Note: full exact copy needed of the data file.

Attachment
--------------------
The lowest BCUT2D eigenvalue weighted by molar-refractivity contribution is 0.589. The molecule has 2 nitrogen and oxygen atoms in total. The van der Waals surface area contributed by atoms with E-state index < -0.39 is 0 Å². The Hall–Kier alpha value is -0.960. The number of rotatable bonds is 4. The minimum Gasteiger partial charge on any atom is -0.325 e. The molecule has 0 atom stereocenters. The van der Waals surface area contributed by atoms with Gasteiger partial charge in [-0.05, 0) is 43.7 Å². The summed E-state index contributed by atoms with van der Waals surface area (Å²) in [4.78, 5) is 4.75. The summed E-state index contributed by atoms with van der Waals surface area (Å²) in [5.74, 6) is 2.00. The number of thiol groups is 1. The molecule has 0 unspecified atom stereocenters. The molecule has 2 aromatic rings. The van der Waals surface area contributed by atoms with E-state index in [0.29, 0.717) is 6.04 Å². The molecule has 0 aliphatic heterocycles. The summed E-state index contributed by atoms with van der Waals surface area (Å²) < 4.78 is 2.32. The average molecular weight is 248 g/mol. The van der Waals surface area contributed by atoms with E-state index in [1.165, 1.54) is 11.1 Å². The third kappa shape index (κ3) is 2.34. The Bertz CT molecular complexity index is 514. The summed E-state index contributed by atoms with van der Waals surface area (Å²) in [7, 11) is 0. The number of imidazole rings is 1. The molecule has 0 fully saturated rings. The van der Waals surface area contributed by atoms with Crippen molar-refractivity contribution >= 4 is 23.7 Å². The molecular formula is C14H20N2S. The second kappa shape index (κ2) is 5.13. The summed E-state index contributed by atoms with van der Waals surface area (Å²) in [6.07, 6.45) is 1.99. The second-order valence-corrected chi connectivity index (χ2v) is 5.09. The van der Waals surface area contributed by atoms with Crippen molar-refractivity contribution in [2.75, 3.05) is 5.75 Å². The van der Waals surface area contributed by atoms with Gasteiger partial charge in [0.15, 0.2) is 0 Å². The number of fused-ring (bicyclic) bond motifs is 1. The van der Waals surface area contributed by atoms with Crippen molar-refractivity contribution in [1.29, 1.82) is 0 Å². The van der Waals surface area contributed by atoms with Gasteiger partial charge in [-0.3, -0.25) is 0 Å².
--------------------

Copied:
The lowest BCUT2D eigenvalue weighted by molar-refractivity contribution is 0.589. The molecule has 2 nitrogen and oxygen atoms in total. The van der Waals surface area contributed by atoms with E-state index < -0.39 is 0 Å². The Hall–Kier alpha value is -0.960. The number of rotatable bonds is 4. The minimum Gasteiger partial charge on any atom is -0.325 e. The molecule has 0 atom stereocenters. The van der Waals surface area contributed by atoms with Gasteiger partial charge in [-0.05, 0) is 43.7 Å². The summed E-state index contributed by atoms with van der Waals surface area (Å²) in [4.78, 5) is 4.75. The summed E-state index contributed by atoms with van der Waals surface area (Å²) in [5.74, 6) is 2.00. The number of thiol groups is 1. The molecule has 0 unspecified atom stereocenters. The molecule has 2 aromatic rings. The van der Waals surface area contributed by atoms with E-state index in [0.29, 0.717) is 6.04 Å². The molecule has 0 aliphatic heterocycles. The summed E-state index contributed by atoms with van der Waals surface area (Å²) < 4.78 is 2.32. The average molecular weight is 248 g/mol. The van der Waals surface area contributed by atoms with E-state index in [1.165, 1.54) is 11.1 Å². The third kappa shape index (κ3) is 2.34. The Bertz CT molecular complexity index is 514. The summed E-state index contributed by atoms with van der Waals surface area (Å²) in [7, 11) is 0. The number of imidazole rings is 1. The molecule has 0 fully saturated rings. The van der Waals surface area contributed by atoms with Crippen molar-refractivity contribution >= 4 is 23.7 Å². The molecular formula is C14H20N2S. The second kappa shape index (κ2) is 5.13. The summed E-state index contributed by atoms with van der Waals surface area (Å²) in [6.07, 6.45) is 1.99. The second-order valence-corrected chi connectivity index (χ2v) is 5.09. The van der Waals surface area contributed by atoms with Crippen molar-refractivity contribution in [2.75, 3.05) is 5.75 Å². The van der Waals surface area contributed by atoms with Gasteiger partial charge in [0.15, 0.2) is 0 Å². The number of fused-ring (bicyclic) bond motifs is 1. The van der Waals surface area contributed by atoms with Crippen molar-refractivity contribution in [1.29, 1.82) is 0 Å². The van der Waals surface area contributed by atoms with Gasteiger partial charge in [-0.3, -0.25) is 0 Å².